Thursday, July 12, 2012

Garden Wars - Hot day conflict part 2

Continuing from the earlier post, by turn 8 the French spearhead had cut across the bridge and almost reached the beaches where British infantry were just starting to land...

The first phase of the battle was certainly done and the French boys were pleased with the results, most certainly they did not consider the loss of the Dragoon division of much import, they had traded the Dragoons for two battalions of Russians and a full battery of artillery.

Now a slowing of the French happens, while the infantry divisions come to grips with each other, the Russians were pounding the columns moving now into range, the first salvos from the Siege artillery were also having effect, now that they had turned to face the left flank and had the Guard cavalry in canister range!

Orders had also reached the Russian Hussars whom were rushing to the new 'center' of the field.

The flank turned, now the Russians were reacting to the situation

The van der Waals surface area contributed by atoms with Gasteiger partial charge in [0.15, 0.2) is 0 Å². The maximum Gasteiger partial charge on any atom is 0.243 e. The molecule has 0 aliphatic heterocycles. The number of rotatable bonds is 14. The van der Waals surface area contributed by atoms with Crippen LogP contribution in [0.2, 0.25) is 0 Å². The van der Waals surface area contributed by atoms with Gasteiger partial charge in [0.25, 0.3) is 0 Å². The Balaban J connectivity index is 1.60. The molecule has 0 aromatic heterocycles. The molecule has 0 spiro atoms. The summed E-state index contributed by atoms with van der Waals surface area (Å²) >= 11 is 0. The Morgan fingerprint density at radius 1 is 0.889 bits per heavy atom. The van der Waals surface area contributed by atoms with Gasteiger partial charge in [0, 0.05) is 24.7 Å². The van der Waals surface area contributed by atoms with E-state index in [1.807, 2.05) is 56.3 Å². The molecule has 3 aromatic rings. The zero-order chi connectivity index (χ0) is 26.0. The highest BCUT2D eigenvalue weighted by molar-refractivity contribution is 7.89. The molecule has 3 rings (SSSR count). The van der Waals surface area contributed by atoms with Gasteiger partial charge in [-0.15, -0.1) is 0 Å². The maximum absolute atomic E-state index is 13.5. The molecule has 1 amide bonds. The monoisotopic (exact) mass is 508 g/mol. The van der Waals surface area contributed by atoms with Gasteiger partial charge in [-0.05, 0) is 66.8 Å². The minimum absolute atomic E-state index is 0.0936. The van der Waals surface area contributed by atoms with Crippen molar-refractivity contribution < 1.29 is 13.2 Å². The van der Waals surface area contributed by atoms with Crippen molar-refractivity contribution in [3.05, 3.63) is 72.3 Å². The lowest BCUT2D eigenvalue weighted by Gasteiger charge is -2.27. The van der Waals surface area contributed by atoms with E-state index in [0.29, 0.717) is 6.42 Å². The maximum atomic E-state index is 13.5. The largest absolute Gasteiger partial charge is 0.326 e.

The Hussar division executed its orders perfectly, striking from the far side of the river and applying pressure just as the Guard Cavalry was smashing through two Russian squares and spiking one half battery of foot artillery.

French Hussars face no opposition until across the river
The situation on the far side of the church was desperate for the Russians and they were to all ultimately be broken up by the charge of the Empress Dragoons.  Guard heavy cavalry - OUCH!

French Guard cavalry is just too powerful, even for steady squares!
The French plan was just one turn too slow, or the Russians sacrificed just enough to slow them down, as the British light division began its landings.

British battalions start landings
For ground gained, this was the French 'high water mark' - as the Chasseurs a Cheval were blown, tired, had casualties and were facing a steady British square with another line coming up behind.  The Chasseurs wisely chose to turn back and fall hard upon the Russian HQ driving it deep into the center of the field.

French spearhead reached to just short of the beaches
This was now into turn 10, and the British cavalry started landings, on the farther beach, with no artillery the French could not do anything about these landings.  The nature of the battle was now shifting as another full division was about to land here after the cavalry had cleared off.

British Light Dragoons land on the second beach, well beyond French range.
The French and British spearheads were at one another now.